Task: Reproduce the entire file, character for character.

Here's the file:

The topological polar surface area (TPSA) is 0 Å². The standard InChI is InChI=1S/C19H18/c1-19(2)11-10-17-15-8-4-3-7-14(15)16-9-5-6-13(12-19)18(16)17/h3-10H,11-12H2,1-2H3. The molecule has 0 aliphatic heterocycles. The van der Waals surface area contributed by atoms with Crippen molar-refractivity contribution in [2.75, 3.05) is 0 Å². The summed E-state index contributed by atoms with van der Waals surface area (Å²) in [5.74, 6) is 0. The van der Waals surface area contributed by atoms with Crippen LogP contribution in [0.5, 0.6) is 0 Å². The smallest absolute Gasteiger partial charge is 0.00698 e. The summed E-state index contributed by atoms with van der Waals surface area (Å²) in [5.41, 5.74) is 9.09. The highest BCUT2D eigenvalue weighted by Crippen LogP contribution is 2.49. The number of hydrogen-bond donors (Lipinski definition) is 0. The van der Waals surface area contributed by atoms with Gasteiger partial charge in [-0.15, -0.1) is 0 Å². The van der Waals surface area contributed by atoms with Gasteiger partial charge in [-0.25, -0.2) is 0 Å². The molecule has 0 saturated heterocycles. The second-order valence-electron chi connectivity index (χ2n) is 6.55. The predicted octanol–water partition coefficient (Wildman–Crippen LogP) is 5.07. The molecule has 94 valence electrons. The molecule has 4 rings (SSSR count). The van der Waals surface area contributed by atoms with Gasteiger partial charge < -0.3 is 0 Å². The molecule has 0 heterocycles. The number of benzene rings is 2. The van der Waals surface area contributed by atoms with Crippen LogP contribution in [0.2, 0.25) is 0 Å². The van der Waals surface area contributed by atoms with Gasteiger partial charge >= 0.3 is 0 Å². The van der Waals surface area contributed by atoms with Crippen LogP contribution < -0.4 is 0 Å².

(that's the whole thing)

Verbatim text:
The topological polar surface area (TPSA) is 0 Å². The standard InChI is InChI=1S/C19H18/c1-19(2)11-10-17-15-8-4-3-7-14(15)16-9-5-6-13(12-19)18(16)17/h3-10H,11-12H2,1-2H3. The molecule has 0 aliphatic heterocycles. The van der Waals surface area contributed by atoms with Crippen molar-refractivity contribution in [2.75, 3.05) is 0 Å². The summed E-state index contributed by atoms with van der Waals surface area (Å²) in [5.74, 6) is 0. The van der Waals surface area contributed by atoms with Crippen LogP contribution in [0.5, 0.6) is 0 Å². The smallest absolute Gasteiger partial charge is 0.00698 e. The summed E-state index contributed by atoms with van der Waals surface area (Å²) in [5.41, 5.74) is 9.09. The highest BCUT2D eigenvalue weighted by Crippen LogP contribution is 2.49. The number of hydrogen-bond donors (Lipinski definition) is 0. The van der Waals surface area contributed by atoms with Gasteiger partial charge in [-0.15, -0.1) is 0 Å². The van der Waals surface area contributed by atoms with Gasteiger partial charge in [-0.25, -0.2) is 0 Å². The molecule has 0 saturated heterocycles. The second-order valence-electron chi connectivity index (χ2n) is 6.55. The predicted octanol–water partition coefficient (Wildman–Crippen LogP) is 5.07. The molecule has 94 valence electrons. The molecule has 4 rings (SSSR count). The van der Waals surface area contributed by atoms with Gasteiger partial charge < -0.3 is 0 Å². The molecule has 0 heterocycles. The number of benzene rings is 2. The van der Waals surface area contributed by atoms with Crippen LogP contribution in [0.2, 0.25) is 0 Å². The van der Waals surface area contributed by atoms with Gasteiger partial charge >= 0.3 is 0 Å². The van der Waals surface area contributed by atoms with Crippen LogP contribution < -0.4 is 0 Å².